Degree Type


Date of Award


Degree Name

Master of Science


Ecology and Evolutionary Biology


Do host plant species, in particular prairie forbs, associate with the same arbuscular mycorrhizal (AM) fungal species at various locations within the Midwestern prairie states? And, do different plant species within a site have similar AM fungal communities, or is there a high degree of host-specificity? If prairie forbs do associate with similar fungal species at various locations or are host-specific, we may be able to apply that knowledge to prairie reconstructions and increase the establishment of forb species. Well-established prairie seed production plots of three commercial nurseries in Iowa, Wisconsin, and Minnesota, in the tallgrass prairie region of the Midwestern U.S., were sampled in October 2004. Soil cores for analysis of AM spores, root samples for determination of AM colonization, and soil samples were collected from monospecific plots of five prairie forbs, Heuchera richardsonii R. (Alumroot), Veronicastrum virginicum L. (Culver's root), Silphiumperfoliatum L. (Cup plant), Ratibida pinnata (Vent.) (Yellow/Gray-headed Coneflower), and Hypericum pyramidatum L. (St. John's Wort). Spores of AM fungi were extracted from the soil samples and were identified by morphological characteristics. Over all three sites and all plant species, spores of 35 AM fungal species were found in the soil cores, representing six genera. Plant species all showed evidence of mycorrhizal infection and roots were at least 34% colonized by AM fungi. There were no significant relationships between the number of fungal species in a plot and the soil pH or content of P, NH₄, or NO₃⁻. Overall, 43% of fungal species found were ubiquitous and 17% were exclusive to a particular site. Over all sites, yellow coneflower had the highest mean fungal species richness (26.3), significantly higher (p<.005) than Culver's root (19.3), which had the lowest richness. Over all plant species, fungal community similarity between pairs of sites was on average 51.3% (using Sorenson's index). Fungal community similarity between pairs of sites for any one plant species ranged from 80 to 96%, with a mean of 86.3%. Similarity between pairs of plant species within any one site varied from 69 to 93%, with a mean of 85.5%. Fungal communities were very similar both within individual prairie forb species regardless of field site and within a field site regardless of forb species. There were very few species found exclusively with one plant species or at one site; most of the fungi were generalists and exhibited little host-specificity, and all plant species had a substantial number of fungal associates.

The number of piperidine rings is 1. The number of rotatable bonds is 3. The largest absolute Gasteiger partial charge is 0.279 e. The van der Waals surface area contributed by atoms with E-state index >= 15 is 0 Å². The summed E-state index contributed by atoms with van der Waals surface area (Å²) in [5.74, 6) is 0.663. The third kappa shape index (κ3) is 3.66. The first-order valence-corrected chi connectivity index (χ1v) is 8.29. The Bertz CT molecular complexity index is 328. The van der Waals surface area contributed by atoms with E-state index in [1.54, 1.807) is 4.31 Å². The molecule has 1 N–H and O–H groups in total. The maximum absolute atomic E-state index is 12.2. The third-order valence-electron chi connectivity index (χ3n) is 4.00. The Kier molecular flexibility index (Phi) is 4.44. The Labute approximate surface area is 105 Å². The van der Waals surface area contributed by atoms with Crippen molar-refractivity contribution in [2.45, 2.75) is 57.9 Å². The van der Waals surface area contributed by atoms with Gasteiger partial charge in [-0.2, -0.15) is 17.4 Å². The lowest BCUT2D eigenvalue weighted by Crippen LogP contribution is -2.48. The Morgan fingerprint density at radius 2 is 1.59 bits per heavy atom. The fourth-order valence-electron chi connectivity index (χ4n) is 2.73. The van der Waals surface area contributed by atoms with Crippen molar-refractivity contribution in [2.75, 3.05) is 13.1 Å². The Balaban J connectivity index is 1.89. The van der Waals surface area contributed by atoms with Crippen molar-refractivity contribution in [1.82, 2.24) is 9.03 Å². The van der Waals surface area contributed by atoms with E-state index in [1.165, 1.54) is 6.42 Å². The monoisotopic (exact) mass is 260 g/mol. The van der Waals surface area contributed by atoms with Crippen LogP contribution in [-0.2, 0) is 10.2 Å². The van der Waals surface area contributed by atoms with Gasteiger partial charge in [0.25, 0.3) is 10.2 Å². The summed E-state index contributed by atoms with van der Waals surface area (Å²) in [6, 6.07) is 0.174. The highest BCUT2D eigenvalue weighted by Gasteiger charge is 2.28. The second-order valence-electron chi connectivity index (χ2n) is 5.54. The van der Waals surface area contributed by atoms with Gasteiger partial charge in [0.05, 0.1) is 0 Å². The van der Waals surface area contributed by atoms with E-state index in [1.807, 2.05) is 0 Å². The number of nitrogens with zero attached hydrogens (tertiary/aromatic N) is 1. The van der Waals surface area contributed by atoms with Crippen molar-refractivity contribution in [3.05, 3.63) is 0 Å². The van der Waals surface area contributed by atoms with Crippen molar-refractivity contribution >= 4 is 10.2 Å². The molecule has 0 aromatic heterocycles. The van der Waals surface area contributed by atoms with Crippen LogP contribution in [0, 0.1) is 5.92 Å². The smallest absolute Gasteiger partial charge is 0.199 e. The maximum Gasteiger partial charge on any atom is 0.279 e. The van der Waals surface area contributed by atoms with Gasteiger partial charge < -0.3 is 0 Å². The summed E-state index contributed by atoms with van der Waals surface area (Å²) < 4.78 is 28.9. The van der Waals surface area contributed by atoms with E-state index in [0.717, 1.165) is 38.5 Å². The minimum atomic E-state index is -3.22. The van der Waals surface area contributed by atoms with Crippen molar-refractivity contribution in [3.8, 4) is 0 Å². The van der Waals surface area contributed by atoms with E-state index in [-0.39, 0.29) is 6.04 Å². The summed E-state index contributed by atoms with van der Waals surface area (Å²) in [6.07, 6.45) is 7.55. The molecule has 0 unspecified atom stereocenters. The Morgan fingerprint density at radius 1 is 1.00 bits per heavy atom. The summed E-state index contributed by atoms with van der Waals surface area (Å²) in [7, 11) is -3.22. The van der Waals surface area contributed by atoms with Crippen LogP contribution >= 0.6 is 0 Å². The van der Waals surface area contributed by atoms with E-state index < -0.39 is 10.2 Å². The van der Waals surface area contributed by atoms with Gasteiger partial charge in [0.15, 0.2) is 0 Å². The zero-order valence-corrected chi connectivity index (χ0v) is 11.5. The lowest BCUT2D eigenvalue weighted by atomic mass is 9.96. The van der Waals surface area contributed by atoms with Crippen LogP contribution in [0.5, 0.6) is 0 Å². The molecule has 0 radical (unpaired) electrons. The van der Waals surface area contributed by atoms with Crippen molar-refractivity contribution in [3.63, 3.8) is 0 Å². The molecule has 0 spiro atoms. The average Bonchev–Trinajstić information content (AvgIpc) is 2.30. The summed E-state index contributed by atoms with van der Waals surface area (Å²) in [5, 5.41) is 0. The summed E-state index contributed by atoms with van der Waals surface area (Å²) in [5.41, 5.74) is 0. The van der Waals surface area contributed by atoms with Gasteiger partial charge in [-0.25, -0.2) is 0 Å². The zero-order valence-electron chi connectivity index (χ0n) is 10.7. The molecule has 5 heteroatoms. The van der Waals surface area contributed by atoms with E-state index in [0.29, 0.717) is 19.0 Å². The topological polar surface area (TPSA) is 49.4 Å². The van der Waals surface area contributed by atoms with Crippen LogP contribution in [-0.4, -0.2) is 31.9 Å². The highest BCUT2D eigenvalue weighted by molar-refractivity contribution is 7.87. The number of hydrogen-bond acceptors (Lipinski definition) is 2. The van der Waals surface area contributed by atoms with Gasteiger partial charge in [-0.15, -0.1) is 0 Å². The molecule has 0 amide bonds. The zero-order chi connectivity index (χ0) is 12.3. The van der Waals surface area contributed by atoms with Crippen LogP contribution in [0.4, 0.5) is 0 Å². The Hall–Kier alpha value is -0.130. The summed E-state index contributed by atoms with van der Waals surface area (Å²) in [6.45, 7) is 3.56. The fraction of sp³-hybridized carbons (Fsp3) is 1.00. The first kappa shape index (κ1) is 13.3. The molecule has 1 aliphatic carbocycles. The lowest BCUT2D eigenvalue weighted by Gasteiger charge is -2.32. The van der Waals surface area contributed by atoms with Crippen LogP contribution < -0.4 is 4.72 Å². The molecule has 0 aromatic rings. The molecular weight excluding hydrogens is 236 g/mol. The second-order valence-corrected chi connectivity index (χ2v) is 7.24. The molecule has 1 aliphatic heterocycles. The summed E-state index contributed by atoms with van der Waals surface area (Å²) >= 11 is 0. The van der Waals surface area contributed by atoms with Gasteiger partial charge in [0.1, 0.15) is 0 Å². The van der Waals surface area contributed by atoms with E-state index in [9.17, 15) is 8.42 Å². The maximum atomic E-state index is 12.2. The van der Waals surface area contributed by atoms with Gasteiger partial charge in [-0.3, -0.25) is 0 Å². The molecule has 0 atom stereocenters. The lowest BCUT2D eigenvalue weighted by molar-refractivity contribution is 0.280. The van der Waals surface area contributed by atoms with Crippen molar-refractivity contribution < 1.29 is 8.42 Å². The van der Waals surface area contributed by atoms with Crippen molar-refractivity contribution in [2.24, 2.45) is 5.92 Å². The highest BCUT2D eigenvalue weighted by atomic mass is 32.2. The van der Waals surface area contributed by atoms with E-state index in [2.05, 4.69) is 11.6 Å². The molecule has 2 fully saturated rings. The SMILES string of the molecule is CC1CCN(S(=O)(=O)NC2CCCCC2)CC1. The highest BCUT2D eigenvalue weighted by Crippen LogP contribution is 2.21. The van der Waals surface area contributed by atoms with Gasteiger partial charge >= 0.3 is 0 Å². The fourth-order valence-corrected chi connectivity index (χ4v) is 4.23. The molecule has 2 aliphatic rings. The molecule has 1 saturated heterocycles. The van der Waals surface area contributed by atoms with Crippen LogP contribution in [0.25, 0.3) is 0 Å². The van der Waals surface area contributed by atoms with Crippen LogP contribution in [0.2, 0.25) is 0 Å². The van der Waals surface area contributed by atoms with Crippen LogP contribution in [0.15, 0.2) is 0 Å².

Copyright Owner

Bree Suzanne Surges



OCLC Number


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File Size

77 pages